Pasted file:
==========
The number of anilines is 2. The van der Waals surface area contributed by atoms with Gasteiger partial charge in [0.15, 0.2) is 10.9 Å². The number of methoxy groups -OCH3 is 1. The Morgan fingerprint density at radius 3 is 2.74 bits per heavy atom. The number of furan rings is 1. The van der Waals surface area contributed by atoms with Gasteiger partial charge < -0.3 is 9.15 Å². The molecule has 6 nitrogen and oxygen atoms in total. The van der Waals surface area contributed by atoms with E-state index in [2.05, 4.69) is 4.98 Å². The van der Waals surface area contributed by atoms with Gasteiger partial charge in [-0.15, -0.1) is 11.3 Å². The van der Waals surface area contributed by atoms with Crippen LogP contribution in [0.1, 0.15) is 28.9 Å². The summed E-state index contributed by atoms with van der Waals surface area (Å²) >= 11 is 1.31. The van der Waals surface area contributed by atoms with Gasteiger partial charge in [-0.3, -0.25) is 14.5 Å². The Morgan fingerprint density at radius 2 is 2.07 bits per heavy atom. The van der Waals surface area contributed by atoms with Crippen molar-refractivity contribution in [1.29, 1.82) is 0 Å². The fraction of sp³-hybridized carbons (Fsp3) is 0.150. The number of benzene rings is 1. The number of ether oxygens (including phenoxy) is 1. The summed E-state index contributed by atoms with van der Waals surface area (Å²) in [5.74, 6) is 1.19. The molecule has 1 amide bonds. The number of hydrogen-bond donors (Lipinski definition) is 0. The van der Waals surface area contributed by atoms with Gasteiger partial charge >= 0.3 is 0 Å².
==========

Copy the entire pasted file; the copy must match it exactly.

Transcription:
The number of anilines is 2. The van der Waals surface area contributed by atoms with Gasteiger partial charge in [0.15, 0.2) is 10.9 Å². The number of methoxy groups -OCH3 is 1. The Morgan fingerprint density at radius 3 is 2.74 bits per heavy atom. The number of furan rings is 1. The van der Waals surface area contributed by atoms with Gasteiger partial charge < -0.3 is 9.15 Å². The molecule has 6 nitrogen and oxygen atoms in total. The van der Waals surface area contributed by atoms with E-state index in [2.05, 4.69) is 4.98 Å². The van der Waals surface area contributed by atoms with Gasteiger partial charge in [-0.15, -0.1) is 11.3 Å². The van der Waals surface area contributed by atoms with Crippen LogP contribution in [0.1, 0.15) is 28.9 Å². The summed E-state index contributed by atoms with van der Waals surface area (Å²) >= 11 is 1.31. The van der Waals surface area contributed by atoms with Gasteiger partial charge in [-0.3, -0.25) is 14.5 Å². The Morgan fingerprint density at radius 2 is 2.07 bits per heavy atom. The van der Waals surface area contributed by atoms with Crippen molar-refractivity contribution in [1.29, 1.82) is 0 Å². The fraction of sp³-hybridized carbons (Fsp3) is 0.150. The number of benzene rings is 1. The number of ether oxygens (including phenoxy) is 1. The summed E-state index contributed by atoms with van der Waals surface area (Å²) in [5.74, 6) is 1.19. The molecule has 1 amide bonds. The number of hydrogen-bond donors (Lipinski definition) is 0. The van der Waals surface area contributed by atoms with Gasteiger partial charge >= 0.3 is 0 Å².